The hoop house is a relatively easy, DIY project that can be done on the cheap.  The most important things to remember when constructing your hoop house are: location, measurements, securing the structure, providing ample internal supports, squaring each corner and building straight and level sides, and ensuring proper ventilation and covering.  Here are some tips from folks at Mother Earth News, DIY Network, and Kansas Rural Center:

  • Location: Your hoop house should be situated on a well-draining, slightly sloping piece of land, close to a water source and out of the shade, strong winds, or flood-prone areas.  
  • Measurements: Proper measurements of the length and width of the bed will allow for a correct quantity when purchasing materials and proper support of the house.  Typically, a good rule of thumb when measuring pipes for a small, transportable hoop house serving as a row cover is length of pipe = 2x width of bed, which accounts for a structural support every 3-4 feet.
  • Structural support: When constructing, push both ends of your piping into the soil across the desired bed, forming an arc set at least 1’ deep.  Insert the appropriate number of pipes to form proper interior supports. Purlins, stakes, and end braces are very important and should be constructed properly.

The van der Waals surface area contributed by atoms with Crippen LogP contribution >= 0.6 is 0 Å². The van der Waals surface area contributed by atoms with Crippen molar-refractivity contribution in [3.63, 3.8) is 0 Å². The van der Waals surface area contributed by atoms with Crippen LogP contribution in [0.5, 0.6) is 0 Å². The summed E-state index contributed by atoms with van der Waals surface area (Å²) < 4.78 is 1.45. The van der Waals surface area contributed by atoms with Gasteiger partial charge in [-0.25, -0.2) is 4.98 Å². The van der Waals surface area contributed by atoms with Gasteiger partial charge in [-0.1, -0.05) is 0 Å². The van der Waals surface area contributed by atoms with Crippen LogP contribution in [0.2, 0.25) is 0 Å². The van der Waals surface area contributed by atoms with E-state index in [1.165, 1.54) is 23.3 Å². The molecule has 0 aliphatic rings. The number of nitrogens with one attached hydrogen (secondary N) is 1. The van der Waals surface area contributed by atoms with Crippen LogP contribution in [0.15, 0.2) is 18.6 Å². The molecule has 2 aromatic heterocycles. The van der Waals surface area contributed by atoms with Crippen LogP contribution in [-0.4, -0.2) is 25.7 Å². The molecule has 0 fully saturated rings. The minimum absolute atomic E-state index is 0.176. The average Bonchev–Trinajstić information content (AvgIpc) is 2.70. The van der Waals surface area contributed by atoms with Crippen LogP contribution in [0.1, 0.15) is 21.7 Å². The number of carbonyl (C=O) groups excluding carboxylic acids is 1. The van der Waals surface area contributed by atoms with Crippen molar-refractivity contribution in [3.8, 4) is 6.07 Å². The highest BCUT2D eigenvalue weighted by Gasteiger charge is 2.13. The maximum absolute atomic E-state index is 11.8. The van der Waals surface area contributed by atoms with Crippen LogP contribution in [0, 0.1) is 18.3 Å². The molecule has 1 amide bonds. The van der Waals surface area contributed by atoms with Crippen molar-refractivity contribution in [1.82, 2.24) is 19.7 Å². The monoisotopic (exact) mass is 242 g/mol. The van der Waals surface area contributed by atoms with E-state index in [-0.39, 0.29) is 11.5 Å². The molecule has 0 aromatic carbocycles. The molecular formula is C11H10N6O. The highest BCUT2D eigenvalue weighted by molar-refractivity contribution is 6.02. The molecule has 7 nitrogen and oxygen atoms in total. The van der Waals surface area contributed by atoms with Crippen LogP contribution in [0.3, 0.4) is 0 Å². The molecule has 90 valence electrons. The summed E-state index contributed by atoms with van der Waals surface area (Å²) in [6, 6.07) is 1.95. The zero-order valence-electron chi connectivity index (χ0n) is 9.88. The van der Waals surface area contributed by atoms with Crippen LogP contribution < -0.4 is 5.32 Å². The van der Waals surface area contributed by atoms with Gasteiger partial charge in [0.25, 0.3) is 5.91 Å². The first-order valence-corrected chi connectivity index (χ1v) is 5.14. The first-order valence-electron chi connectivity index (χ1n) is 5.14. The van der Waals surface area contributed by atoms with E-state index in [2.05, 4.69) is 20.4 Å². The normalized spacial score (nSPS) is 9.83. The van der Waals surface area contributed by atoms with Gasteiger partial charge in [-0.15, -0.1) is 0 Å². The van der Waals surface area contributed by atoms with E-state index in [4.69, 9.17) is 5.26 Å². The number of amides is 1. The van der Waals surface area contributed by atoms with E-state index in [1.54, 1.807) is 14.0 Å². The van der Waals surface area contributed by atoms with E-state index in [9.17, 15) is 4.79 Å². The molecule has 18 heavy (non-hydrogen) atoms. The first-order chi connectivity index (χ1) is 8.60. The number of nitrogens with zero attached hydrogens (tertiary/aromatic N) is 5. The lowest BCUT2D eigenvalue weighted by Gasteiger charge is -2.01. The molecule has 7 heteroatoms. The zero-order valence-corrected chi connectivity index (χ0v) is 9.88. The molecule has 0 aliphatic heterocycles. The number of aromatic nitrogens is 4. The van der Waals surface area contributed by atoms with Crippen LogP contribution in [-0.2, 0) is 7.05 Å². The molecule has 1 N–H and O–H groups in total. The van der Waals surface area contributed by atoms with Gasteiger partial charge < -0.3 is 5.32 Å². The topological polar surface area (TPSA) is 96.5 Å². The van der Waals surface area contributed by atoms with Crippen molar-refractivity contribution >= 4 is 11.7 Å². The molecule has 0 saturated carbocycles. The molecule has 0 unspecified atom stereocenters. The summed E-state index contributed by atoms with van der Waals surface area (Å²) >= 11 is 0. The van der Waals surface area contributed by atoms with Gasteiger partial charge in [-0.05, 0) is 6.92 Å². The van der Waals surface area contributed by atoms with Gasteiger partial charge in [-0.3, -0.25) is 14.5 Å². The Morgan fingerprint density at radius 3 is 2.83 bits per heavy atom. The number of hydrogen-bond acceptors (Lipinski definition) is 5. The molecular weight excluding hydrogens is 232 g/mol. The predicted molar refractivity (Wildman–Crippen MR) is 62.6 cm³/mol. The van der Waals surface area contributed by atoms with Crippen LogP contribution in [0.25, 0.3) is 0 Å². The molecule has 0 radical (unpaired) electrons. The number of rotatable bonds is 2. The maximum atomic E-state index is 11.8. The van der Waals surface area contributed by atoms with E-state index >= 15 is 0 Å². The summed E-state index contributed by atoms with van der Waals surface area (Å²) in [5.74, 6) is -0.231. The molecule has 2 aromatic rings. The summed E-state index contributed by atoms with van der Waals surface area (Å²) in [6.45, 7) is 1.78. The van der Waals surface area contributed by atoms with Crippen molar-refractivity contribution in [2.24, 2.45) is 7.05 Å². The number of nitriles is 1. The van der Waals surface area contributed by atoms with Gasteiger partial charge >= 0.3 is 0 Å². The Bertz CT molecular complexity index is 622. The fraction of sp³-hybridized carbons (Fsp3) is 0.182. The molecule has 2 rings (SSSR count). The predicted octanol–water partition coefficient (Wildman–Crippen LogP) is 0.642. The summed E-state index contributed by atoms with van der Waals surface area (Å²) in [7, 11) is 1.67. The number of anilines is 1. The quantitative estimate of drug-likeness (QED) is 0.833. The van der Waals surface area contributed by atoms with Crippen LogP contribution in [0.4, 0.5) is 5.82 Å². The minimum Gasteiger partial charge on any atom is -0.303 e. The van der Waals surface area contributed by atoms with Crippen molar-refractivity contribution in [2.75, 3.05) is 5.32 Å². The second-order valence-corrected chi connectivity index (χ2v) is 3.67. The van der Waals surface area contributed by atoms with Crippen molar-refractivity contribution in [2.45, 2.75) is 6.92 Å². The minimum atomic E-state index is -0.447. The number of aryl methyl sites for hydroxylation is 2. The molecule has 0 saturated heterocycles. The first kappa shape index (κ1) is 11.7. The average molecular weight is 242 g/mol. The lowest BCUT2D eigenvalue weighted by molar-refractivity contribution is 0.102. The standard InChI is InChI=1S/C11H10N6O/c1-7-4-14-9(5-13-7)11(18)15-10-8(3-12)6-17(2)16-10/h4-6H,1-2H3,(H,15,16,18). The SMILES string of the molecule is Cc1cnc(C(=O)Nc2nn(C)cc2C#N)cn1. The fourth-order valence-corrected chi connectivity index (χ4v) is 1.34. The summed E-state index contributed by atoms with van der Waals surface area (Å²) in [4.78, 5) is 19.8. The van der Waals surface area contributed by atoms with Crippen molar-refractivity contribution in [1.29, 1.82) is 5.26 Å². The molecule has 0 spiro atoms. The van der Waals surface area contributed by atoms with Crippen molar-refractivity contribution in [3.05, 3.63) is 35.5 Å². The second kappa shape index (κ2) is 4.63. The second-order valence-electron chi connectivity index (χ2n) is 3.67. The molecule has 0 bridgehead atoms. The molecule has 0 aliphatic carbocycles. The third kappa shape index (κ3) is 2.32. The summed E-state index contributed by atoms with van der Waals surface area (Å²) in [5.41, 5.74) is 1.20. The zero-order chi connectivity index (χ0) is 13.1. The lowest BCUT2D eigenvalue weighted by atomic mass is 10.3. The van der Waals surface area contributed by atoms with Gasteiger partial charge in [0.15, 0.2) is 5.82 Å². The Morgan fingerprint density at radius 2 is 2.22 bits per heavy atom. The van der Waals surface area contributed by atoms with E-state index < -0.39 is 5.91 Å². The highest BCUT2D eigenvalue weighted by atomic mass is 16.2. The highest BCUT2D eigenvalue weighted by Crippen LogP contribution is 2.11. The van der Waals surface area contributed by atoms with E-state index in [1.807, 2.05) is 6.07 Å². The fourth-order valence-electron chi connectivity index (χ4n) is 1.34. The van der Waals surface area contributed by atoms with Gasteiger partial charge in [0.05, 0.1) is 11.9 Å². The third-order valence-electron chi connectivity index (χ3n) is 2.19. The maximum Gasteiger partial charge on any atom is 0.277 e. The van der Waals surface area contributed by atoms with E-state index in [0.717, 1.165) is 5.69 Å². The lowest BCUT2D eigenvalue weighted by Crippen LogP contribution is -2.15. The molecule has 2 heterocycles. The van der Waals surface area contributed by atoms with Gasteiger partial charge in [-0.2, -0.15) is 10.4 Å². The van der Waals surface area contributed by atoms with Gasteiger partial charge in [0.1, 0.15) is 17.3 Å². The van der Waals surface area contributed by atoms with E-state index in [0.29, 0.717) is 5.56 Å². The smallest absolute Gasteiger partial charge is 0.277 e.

• Square the corners; straighten the sides: Be sure that before you build your hoop house, you map out the structure so that corners are squared, and baseboards are straight and parallel.  Check the hoops with a level to prevent tilting.
  • Covering, ventilation, irrigation: The greenhouse plastic should fit snugly over the hoops, and should be tightly clamped with end braces or plastic pipe clips.  Follow a plan for proper ventilation – you don’t want your plastic to fly like a kite in the breeze, but there must be a good airflow for plant respiration.  If the dimensions of your hoop house do not allow for watering by hand, consider installing drip irrigation systems, or a sprinkler attached to the center purlin for easy watering. 

Hoophouse 

Photo by Farmer Neysa 

 A few tips before constructing your hoop house: